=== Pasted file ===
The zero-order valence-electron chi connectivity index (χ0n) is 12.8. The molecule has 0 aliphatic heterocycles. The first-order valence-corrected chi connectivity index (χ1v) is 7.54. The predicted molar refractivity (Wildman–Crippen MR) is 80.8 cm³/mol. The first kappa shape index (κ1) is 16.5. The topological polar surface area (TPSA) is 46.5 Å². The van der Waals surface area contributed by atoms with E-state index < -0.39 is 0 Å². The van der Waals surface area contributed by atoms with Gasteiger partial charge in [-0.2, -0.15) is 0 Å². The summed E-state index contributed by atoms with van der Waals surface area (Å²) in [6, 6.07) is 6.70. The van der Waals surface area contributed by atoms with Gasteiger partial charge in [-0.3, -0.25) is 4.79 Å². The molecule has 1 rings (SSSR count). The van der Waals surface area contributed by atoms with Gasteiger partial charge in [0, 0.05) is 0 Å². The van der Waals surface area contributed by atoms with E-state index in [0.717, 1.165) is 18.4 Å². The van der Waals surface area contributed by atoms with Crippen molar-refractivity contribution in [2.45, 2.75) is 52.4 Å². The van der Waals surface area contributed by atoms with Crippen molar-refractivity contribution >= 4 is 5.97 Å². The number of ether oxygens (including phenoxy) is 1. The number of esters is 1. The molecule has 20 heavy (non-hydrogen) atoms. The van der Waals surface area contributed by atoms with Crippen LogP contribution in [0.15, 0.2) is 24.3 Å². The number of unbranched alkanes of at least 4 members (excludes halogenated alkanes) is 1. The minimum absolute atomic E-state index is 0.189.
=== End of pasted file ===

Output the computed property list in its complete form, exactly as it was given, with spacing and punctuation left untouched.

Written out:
The zero-order valence-electron chi connectivity index (χ0n) is 12.8. The molecule has 0 aliphatic heterocycles. The first-order valence-corrected chi connectivity index (χ1v) is 7.54. The predicted molar refractivity (Wildman–Crippen MR) is 80.8 cm³/mol. The first kappa shape index (κ1) is 16.5. The topological polar surface area (TPSA) is 46.5 Å². The van der Waals surface area contributed by atoms with E-state index < -0.39 is 0 Å². The van der Waals surface area contributed by atoms with Gasteiger partial charge in [-0.2, -0.15) is 0 Å². The summed E-state index contributed by atoms with van der Waals surface area (Å²) in [6, 6.07) is 6.70. The van der Waals surface area contributed by atoms with Gasteiger partial charge in [-0.3, -0.25) is 4.79 Å². The molecule has 1 rings (SSSR count). The van der Waals surface area contributed by atoms with Gasteiger partial charge in [0, 0.05) is 0 Å². The van der Waals surface area contributed by atoms with E-state index in [0.717, 1.165) is 18.4 Å². The van der Waals surface area contributed by atoms with Crippen molar-refractivity contribution in [2.45, 2.75) is 52.4 Å². The van der Waals surface area contributed by atoms with Crippen molar-refractivity contribution >= 4 is 5.97 Å². The number of ether oxygens (including phenoxy) is 1. The number of esters is 1. The molecule has 20 heavy (non-hydrogen) atoms. The van der Waals surface area contributed by atoms with Crippen LogP contribution in [0.15, 0.2) is 24.3 Å². The number of unbranched alkanes of at least 4 members (excludes halogenated alkanes) is 1. The minimum absolute atomic E-state index is 0.189.